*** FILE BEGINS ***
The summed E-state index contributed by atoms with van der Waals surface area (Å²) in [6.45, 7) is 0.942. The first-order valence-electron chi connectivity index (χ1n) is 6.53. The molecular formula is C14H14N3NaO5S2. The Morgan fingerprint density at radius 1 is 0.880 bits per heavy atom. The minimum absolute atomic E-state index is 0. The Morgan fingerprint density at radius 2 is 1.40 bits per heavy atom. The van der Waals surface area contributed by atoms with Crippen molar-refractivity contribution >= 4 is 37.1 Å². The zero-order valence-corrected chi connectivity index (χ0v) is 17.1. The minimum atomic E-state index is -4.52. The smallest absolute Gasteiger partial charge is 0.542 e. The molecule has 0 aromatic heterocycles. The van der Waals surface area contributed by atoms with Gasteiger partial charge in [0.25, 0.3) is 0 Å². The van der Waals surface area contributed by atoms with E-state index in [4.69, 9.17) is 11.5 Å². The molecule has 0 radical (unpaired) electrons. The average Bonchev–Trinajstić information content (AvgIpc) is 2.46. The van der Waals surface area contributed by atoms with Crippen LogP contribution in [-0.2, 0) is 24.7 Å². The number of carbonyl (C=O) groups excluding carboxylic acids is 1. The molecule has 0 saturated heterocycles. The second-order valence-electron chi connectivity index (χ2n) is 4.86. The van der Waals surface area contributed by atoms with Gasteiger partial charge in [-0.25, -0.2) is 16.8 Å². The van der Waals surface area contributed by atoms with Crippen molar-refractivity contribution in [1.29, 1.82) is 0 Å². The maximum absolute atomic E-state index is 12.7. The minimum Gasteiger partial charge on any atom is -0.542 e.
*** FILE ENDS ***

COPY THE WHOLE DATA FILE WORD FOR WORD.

The summed E-state index contributed by atoms with van der Waals surface area (Å²) in [6.45, 7) is 0.942. The first-order valence-electron chi connectivity index (χ1n) is 6.53. The molecular formula is C14H14N3NaO5S2. The Morgan fingerprint density at radius 1 is 0.880 bits per heavy atom. The minimum absolute atomic E-state index is 0. The Morgan fingerprint density at radius 2 is 1.40 bits per heavy atom. The van der Waals surface area contributed by atoms with Crippen molar-refractivity contribution >= 4 is 37.1 Å². The zero-order valence-corrected chi connectivity index (χ0v) is 17.1. The minimum atomic E-state index is -4.52. The smallest absolute Gasteiger partial charge is 0.542 e. The molecule has 0 aromatic heterocycles. The van der Waals surface area contributed by atoms with Gasteiger partial charge in [0.25, 0.3) is 0 Å². The van der Waals surface area contributed by atoms with E-state index in [4.69, 9.17) is 11.5 Å². The molecule has 0 radical (unpaired) electrons. The average Bonchev–Trinajstić information content (AvgIpc) is 2.46. The van der Waals surface area contributed by atoms with Crippen LogP contribution in [-0.2, 0) is 24.7 Å². The number of carbonyl (C=O) groups excluding carboxylic acids is 1. The molecule has 0 saturated heterocycles. The second-order valence-electron chi connectivity index (χ2n) is 4.86. The van der Waals surface area contributed by atoms with Gasteiger partial charge in [-0.25, -0.2) is 16.8 Å². The van der Waals surface area contributed by atoms with Crippen molar-refractivity contribution in [1.29, 1.82) is 0 Å². The maximum absolute atomic E-state index is 12.7. The minimum Gasteiger partial charge on any atom is -0.542 e.